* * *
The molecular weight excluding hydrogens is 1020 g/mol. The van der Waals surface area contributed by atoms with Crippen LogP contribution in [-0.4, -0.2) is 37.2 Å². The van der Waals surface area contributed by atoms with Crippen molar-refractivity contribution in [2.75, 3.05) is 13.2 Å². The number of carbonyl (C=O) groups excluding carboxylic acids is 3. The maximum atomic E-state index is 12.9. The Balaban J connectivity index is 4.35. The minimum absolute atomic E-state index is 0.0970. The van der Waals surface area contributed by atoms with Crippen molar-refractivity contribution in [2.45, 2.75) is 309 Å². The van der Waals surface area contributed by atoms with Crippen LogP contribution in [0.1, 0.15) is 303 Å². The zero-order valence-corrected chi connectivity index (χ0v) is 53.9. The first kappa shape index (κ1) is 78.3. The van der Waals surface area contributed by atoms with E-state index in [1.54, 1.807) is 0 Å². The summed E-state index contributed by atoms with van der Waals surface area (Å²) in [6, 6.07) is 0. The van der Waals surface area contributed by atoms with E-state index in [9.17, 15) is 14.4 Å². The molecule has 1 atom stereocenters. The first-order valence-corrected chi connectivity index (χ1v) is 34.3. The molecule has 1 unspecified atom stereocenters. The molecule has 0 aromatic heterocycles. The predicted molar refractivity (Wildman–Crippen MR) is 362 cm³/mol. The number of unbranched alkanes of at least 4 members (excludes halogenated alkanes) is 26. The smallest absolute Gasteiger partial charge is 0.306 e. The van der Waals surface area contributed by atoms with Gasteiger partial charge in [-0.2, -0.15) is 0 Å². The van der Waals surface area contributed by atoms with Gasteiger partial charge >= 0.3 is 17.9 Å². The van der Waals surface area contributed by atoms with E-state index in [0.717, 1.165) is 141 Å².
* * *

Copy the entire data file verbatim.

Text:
The molecular weight excluding hydrogens is 1020 g/mol. The van der Waals surface area contributed by atoms with Crippen LogP contribution in [-0.4, -0.2) is 37.2 Å². The van der Waals surface area contributed by atoms with Crippen molar-refractivity contribution in [2.75, 3.05) is 13.2 Å². The number of carbonyl (C=O) groups excluding carboxylic acids is 3. The maximum atomic E-state index is 12.9. The Balaban J connectivity index is 4.35. The minimum absolute atomic E-state index is 0.0970. The van der Waals surface area contributed by atoms with Crippen molar-refractivity contribution in [2.45, 2.75) is 309 Å². The van der Waals surface area contributed by atoms with Crippen LogP contribution in [0.1, 0.15) is 303 Å². The zero-order valence-corrected chi connectivity index (χ0v) is 53.9. The first kappa shape index (κ1) is 78.3. The van der Waals surface area contributed by atoms with E-state index in [1.54, 1.807) is 0 Å². The summed E-state index contributed by atoms with van der Waals surface area (Å²) in [6, 6.07) is 0. The van der Waals surface area contributed by atoms with E-state index in [9.17, 15) is 14.4 Å². The molecule has 1 atom stereocenters. The first-order valence-corrected chi connectivity index (χ1v) is 34.3. The molecule has 1 unspecified atom stereocenters. The molecule has 0 aromatic heterocycles. The predicted molar refractivity (Wildman–Crippen MR) is 362 cm³/mol. The number of unbranched alkanes of at least 4 members (excludes halogenated alkanes) is 26. The smallest absolute Gasteiger partial charge is 0.306 e. The van der Waals surface area contributed by atoms with Gasteiger partial charge in [-0.2, -0.15) is 0 Å². The van der Waals surface area contributed by atoms with Gasteiger partial charge >= 0.3 is 17.9 Å². The van der Waals surface area contributed by atoms with E-state index in [0.717, 1.165) is 141 Å².